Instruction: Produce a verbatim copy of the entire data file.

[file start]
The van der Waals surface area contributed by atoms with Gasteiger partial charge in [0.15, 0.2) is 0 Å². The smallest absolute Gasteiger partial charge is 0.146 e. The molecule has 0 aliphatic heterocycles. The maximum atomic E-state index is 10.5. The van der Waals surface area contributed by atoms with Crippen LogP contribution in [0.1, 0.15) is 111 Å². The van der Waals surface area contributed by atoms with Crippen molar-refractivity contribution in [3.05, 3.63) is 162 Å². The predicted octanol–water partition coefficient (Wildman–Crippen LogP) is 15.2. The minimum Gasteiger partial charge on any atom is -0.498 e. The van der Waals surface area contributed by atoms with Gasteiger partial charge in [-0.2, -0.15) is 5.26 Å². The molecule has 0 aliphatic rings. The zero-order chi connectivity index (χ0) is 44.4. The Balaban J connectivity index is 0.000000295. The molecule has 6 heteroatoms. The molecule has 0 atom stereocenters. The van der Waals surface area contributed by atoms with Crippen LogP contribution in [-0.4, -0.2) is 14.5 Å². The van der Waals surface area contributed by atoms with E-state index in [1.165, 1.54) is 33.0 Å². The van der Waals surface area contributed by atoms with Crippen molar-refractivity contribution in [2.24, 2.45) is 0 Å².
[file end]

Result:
The van der Waals surface area contributed by atoms with Gasteiger partial charge in [0.15, 0.2) is 0 Å². The smallest absolute Gasteiger partial charge is 0.146 e. The molecule has 0 aliphatic heterocycles. The maximum atomic E-state index is 10.5. The van der Waals surface area contributed by atoms with Crippen LogP contribution in [0.1, 0.15) is 111 Å². The van der Waals surface area contributed by atoms with Crippen molar-refractivity contribution in [3.05, 3.63) is 162 Å². The predicted octanol–water partition coefficient (Wildman–Crippen LogP) is 15.2. The minimum Gasteiger partial charge on any atom is -0.498 e. The van der Waals surface area contributed by atoms with Gasteiger partial charge in [-0.2, -0.15) is 5.26 Å². The molecule has 0 aliphatic rings. The zero-order chi connectivity index (χ0) is 44.4. The Balaban J connectivity index is 0.000000295. The molecule has 6 heteroatoms. The molecule has 0 atom stereocenters. The van der Waals surface area contributed by atoms with Crippen LogP contribution in [-0.4, -0.2) is 14.5 Å². The van der Waals surface area contributed by atoms with E-state index in [1.165, 1.54) is 33.0 Å². The van der Waals surface area contributed by atoms with Crippen molar-refractivity contribution in [2.24, 2.45) is 0 Å².